In some embodiments, categorized lexicon patterns may be used to identify patterns in documents. A categorized lexicon pattern may be identified if a particular entity is present within a particular context. In some embodiments, a categorized lexicon pattern may include a business name used in a business context. For example, “Apple” is a business name, but the word “apple” may not always be used as a business name, and so a categorized lexicon pattern may be used to identify only instances of the business name Apple and the system may achieve this by analyzing the context of the instance of the word “apple” to determine if it is indicative of a business. Accordingly, it may be determined, for example, that the phrase “I'm working on a merger for Apple” meets the pattern, because it may recognize the context (i.e., discussion of a merger) indicates a business situation. Likewise, the system may determine, for example, that the phrase “I brought an apple for lunch” does not meet the pattern because the context does not indicate a business situation.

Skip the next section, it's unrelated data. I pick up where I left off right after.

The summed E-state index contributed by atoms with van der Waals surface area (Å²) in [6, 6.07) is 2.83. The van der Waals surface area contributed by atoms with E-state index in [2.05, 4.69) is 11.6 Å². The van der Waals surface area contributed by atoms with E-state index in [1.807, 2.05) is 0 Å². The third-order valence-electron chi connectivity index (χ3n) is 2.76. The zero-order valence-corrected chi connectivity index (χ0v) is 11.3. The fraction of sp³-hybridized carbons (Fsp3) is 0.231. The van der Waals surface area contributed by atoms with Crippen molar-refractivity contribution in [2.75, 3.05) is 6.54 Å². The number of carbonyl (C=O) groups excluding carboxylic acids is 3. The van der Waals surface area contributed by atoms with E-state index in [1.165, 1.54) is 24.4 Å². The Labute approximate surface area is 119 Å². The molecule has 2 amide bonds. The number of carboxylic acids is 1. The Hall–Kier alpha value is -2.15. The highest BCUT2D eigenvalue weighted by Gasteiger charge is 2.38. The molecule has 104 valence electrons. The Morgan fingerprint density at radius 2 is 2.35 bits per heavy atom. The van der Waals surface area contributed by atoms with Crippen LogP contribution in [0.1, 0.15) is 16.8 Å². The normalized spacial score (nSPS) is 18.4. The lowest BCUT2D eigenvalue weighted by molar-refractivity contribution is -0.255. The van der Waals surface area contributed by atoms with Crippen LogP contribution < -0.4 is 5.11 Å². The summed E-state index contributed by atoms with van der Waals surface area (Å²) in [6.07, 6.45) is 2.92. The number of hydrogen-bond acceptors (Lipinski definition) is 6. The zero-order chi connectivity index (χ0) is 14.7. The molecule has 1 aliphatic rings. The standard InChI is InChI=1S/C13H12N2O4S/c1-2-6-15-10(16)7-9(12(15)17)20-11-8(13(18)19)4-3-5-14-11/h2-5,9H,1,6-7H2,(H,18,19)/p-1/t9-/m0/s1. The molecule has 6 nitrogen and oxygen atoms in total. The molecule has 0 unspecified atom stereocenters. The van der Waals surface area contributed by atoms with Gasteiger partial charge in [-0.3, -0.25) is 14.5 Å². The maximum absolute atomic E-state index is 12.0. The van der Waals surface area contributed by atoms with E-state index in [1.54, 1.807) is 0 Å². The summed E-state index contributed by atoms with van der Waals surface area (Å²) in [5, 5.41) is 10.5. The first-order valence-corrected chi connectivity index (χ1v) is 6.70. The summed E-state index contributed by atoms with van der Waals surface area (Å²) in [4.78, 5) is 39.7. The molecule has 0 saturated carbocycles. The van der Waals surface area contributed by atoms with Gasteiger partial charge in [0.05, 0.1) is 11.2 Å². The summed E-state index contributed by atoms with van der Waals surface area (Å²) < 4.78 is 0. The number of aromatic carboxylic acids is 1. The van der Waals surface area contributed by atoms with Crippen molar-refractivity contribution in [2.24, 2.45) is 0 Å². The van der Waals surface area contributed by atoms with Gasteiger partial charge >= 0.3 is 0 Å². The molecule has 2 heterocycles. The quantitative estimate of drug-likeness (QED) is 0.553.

In some embodiments, a system may use fact classification patterns to identify patterns in documents. A “fact” in this context may represent a subject/predicate/object triple that represents a single piece of information, which may have been extracted from unstructured text. For example, “John Brown owns Acme Finance” may be considered a fact, where “John Brown” is the subject, “owns” is the predicate, and “Acme Finance” is the object. According to some embodiments, upon identifying a fact, the system may additionally categorize the entities within the fact and stem the verb if possible. For example, “John Brown” may be categorized as a person, “Acme Finance” may be categorized as a business, and “own” may be determined to be the predicate stem of “owns.” According to some embodiments, with knowledge of the entities present, the categories the entities fall in, and how the entities are related, a common format may exist upon which rules can be applied for classification. For example, the following table provides example embodiments of some rules that may be generated using an example format: